Sunday, June 9, 2013
Silent Film Star: Ethel Clayton.
Ethel Clayton (November 8, 1882 — June 6, 1966), screen debut came in 1909, in a short called Justified. On the stage she performed mainly in musicals such as The Ziegfeld Follies(1911). Clayton, may have been a talented singer, but went unused in her silent screen performances.
In 1912 she appeared in "The Country Boy" on stage at the Lyceum Theatre in Rochester New York and made her feature length film debut in For the Love of a Girl. The film was directed by Barry O'Neil. She was cast with Harry Myers, Charles Arthur and Peter Lang.
Like many silent film actors Clayton's career was hurt by "talkies". She continued her career in small parts in movies until she retired in 1948. Her screen credits number more than 180.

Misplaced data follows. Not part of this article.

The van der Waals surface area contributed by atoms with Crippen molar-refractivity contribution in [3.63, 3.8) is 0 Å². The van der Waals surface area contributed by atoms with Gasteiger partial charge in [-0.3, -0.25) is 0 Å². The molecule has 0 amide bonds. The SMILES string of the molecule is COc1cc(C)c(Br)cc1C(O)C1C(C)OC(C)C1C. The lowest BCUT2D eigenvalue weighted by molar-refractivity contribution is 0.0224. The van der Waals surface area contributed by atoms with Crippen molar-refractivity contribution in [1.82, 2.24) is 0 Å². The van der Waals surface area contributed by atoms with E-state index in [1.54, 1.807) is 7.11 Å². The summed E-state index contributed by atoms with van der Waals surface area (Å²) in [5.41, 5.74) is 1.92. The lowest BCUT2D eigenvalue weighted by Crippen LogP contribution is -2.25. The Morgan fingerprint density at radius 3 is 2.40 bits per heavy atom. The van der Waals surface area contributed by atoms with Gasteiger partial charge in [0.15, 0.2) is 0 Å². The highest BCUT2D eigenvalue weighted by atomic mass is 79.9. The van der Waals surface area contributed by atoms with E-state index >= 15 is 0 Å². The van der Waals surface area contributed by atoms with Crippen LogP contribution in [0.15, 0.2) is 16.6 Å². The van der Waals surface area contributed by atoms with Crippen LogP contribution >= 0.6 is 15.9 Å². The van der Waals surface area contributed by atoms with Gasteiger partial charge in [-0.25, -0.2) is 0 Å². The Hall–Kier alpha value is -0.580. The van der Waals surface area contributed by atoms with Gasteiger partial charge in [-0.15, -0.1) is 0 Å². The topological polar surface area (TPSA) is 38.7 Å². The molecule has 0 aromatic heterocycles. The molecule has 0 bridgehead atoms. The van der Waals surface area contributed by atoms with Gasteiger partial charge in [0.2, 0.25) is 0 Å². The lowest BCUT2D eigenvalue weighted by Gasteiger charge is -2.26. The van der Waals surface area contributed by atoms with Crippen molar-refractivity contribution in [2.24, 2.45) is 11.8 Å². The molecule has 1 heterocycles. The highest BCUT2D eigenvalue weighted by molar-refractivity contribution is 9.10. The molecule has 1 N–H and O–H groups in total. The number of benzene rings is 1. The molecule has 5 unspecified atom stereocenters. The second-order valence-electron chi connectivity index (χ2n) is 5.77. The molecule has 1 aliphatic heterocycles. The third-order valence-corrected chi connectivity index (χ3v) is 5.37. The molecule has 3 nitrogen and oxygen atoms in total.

In 1931, Clayton obtained a California Superior Court order enjoining her former business partner, W.L. Rucker, from disposing of 316 pearls. Clayton and Rucker agreed to purchase a cosmetics business and the pearls had been entrusted to Rucker to raise money. The deal fell through and he refused to return the jewels. Rucker admitted to possessing the pearls but claimed they had been pledged as security for a $125 loan. The pearls were valued at $20,000.
Clayton was first married to actor-director Joseph Kaufman until his death in 1918 in the Spanish Influenza epidemic. She later married silent film actor and former star Ian Keith twice and they divorced twice. In both cases Clayton cited cruelty and excessive drinking. Clayton and Keith were first married in Minneapolis in 1928 and first separated on January 13, 1931.
Ethel Clayton died on June 6, 1966 at the age 83.